The housing market has rebounded in a big way, with home prices increasing the most since the housing bubble burst in 2006.
Prices aren't the only indicator pointed toward recovery.
Housing barometers including sales, permits and housing starts have surged well beyond their recession troughs and back into healthy territory - and bullish analysts say there's plenty more room for growth after years of decreased activity.
The housing market activity has been driven by pent-up demand, improved consumer confidence, low interest rates and still affordable prices. And the industry's comeback comes at a time when supply is tight. The inventory of homes available is at near-historic lows, and foreclosures have declined.
Investors have taken comfort from the recent improvement in housing prices seen across the country.
But now the shares are rolling over. Could the relative underperformance of the homebuilders be telling us something?
David Stockman, former director of the Office of Management and Budget under President Ronald Reagan, thinks so.
In an interview with The Daily Ticker, Stockman said, "I would say we have a housing bubble again. I don't think we have a real, organic, sustainable recovery."
Stockman argues that "fast money" is moving into the local real estate markets that suffered the biggest declines in order to "speculate in buy-to-rent for a quick trade."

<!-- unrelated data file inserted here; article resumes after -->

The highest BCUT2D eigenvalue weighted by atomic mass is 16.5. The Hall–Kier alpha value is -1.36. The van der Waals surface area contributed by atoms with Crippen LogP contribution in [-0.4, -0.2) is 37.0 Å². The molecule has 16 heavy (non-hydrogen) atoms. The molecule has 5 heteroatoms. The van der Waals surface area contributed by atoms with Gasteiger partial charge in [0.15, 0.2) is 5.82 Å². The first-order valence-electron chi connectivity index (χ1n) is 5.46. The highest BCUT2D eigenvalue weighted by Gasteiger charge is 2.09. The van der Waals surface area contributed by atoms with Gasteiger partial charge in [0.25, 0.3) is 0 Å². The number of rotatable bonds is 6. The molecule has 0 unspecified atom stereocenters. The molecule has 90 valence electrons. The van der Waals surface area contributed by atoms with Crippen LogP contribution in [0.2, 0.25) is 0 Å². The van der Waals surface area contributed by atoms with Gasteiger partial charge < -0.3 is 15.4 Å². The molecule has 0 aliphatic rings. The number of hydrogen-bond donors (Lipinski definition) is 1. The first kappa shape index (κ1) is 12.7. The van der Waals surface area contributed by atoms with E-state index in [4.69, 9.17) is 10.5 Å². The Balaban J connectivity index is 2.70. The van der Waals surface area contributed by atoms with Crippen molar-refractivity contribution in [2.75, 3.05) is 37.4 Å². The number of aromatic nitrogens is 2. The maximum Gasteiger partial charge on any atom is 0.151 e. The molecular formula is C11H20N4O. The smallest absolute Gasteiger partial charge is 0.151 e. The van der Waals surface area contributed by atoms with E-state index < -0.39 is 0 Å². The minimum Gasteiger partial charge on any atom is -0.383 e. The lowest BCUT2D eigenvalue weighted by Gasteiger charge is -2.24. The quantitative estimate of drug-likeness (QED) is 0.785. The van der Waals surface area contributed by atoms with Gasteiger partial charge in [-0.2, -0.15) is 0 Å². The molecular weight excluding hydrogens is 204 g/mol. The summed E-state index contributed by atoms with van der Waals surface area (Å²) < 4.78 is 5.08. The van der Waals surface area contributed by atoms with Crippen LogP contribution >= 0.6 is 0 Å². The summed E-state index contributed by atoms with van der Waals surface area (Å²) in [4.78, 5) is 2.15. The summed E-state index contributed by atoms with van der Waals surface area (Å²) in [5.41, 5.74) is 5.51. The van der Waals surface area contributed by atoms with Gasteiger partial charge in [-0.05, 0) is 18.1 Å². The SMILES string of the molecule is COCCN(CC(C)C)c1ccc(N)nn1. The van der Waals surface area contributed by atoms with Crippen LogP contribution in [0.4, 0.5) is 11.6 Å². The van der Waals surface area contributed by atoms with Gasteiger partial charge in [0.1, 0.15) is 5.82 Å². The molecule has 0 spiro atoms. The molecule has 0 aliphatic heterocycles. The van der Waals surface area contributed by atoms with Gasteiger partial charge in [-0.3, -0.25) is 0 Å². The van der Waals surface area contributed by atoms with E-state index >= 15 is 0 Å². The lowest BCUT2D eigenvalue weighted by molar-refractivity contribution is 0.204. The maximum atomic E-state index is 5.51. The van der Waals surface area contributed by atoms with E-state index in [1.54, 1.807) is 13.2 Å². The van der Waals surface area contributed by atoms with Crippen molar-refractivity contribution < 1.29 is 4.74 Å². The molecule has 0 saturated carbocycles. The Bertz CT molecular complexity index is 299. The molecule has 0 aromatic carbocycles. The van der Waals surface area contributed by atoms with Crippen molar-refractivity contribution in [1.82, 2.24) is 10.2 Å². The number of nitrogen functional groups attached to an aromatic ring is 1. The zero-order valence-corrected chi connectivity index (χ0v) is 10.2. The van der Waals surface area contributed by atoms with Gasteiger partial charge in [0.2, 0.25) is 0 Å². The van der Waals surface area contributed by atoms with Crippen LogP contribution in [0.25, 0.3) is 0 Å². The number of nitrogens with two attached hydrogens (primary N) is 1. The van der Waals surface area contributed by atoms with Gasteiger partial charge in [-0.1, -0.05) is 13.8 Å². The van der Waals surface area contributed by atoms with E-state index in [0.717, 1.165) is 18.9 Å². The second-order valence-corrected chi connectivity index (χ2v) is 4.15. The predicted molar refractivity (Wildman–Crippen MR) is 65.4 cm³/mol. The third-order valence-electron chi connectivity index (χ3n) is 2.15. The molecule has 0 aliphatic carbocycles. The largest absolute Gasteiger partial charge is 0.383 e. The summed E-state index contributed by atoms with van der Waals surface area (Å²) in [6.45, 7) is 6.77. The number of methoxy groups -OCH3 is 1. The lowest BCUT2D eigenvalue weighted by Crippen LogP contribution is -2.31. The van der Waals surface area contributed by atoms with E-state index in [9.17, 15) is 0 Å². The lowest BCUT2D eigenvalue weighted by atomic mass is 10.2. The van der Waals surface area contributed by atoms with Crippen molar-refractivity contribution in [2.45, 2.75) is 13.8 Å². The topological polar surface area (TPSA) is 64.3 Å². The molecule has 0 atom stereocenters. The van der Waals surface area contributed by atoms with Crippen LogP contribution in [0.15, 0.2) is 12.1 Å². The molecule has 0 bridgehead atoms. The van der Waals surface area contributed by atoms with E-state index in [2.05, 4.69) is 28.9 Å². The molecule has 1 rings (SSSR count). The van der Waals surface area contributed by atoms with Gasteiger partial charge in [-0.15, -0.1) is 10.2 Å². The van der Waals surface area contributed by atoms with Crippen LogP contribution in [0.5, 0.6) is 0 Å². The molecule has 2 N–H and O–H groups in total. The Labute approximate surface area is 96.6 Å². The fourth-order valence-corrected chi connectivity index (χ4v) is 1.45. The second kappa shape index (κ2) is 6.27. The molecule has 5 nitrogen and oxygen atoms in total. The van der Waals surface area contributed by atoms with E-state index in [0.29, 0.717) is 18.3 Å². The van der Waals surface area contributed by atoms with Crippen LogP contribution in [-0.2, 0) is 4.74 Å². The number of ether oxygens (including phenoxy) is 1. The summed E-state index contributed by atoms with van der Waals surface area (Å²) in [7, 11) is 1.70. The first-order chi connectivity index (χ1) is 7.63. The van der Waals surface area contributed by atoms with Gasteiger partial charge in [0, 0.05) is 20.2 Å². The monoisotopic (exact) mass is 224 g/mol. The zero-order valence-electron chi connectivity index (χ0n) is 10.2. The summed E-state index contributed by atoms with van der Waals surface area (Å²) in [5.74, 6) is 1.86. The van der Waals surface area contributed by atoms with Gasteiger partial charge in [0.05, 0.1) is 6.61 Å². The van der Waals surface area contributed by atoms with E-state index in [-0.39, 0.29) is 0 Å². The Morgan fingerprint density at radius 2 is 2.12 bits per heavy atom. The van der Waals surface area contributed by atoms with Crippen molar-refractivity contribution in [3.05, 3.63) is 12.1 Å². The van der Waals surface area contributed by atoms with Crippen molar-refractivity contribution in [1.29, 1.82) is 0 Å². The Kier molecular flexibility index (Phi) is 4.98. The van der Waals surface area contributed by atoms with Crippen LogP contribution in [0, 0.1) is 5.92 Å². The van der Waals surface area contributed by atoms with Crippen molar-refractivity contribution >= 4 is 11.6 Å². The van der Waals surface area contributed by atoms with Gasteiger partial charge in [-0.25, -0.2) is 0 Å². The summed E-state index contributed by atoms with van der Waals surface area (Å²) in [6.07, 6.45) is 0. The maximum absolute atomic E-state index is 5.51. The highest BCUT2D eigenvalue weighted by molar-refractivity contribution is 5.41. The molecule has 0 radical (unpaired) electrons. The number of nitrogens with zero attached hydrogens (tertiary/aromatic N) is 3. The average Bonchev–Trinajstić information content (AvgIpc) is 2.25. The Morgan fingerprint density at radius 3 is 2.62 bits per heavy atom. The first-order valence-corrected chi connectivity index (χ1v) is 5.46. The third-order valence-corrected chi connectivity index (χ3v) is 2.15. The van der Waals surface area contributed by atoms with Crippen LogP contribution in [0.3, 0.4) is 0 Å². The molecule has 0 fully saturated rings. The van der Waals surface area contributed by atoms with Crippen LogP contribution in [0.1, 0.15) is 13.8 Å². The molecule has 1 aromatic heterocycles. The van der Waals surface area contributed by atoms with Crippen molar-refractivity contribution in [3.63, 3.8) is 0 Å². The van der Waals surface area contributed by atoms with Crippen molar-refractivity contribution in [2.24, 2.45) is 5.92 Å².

Stockman thinks that these speculators will be looking to sell out as soon as prices rise sufficiently to give them a specific rate of return and that "they will be gone as quickly as they came."
The S&P/Case-Shiller Home Price Index showed prices hit post-bubble lows in February, and U.S. home sales data show that while not all housing news is dismal, a strong and stable recovery is a long way off.
The U.S. housing sector has been a drag on the economy since a home price bubble burst and helped cause the 2007-2009 recession. While many economists maintain that a budding recovery is blooming in the troubled sector, recent housing market data are simply another wake-up call.
Here's a look at the numbers.
Case-Shiller Home Price Index Falls
The Case-Shiller Home Price Index of 20 cities revealed a price drop from January to February of 0.8% (on a non-seasonally adjusted basis). The 10-city index also fell 0.8%.